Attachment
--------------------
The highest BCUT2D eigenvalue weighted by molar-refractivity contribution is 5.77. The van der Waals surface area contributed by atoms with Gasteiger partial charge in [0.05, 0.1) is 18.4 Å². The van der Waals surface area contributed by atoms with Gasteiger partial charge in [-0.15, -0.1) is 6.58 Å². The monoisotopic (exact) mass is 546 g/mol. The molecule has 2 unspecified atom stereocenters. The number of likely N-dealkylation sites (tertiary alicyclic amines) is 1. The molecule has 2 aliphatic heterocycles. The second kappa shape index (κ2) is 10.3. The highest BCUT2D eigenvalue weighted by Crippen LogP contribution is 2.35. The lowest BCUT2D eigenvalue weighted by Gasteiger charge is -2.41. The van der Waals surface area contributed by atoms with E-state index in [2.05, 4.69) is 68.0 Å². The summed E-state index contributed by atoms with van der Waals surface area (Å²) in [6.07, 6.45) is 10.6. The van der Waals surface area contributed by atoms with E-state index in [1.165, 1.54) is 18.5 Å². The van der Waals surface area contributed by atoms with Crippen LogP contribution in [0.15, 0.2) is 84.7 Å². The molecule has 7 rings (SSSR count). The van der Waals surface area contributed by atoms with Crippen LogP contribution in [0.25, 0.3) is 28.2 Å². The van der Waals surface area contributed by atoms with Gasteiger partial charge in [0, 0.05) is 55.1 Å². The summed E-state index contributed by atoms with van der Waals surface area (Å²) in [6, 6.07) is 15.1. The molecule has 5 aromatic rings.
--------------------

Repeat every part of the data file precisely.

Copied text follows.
The highest BCUT2D eigenvalue weighted by molar-refractivity contribution is 5.77. The van der Waals surface area contributed by atoms with Gasteiger partial charge in [0.05, 0.1) is 18.4 Å². The van der Waals surface area contributed by atoms with Gasteiger partial charge in [-0.15, -0.1) is 6.58 Å². The monoisotopic (exact) mass is 546 g/mol. The molecule has 2 unspecified atom stereocenters. The number of likely N-dealkylation sites (tertiary alicyclic amines) is 1. The molecule has 2 aliphatic heterocycles. The second kappa shape index (κ2) is 10.3. The highest BCUT2D eigenvalue weighted by Crippen LogP contribution is 2.35. The lowest BCUT2D eigenvalue weighted by Gasteiger charge is -2.41. The van der Waals surface area contributed by atoms with E-state index in [2.05, 4.69) is 68.0 Å². The summed E-state index contributed by atoms with van der Waals surface area (Å²) in [6.07, 6.45) is 10.6. The van der Waals surface area contributed by atoms with E-state index in [1.165, 1.54) is 18.5 Å². The van der Waals surface area contributed by atoms with Crippen LogP contribution in [0.15, 0.2) is 84.7 Å². The molecule has 7 rings (SSSR count). The van der Waals surface area contributed by atoms with Crippen LogP contribution in [0.25, 0.3) is 28.2 Å². The van der Waals surface area contributed by atoms with Gasteiger partial charge in [0, 0.05) is 55.1 Å². The summed E-state index contributed by atoms with van der Waals surface area (Å²) in [6, 6.07) is 15.1. The molecule has 5 aromatic rings.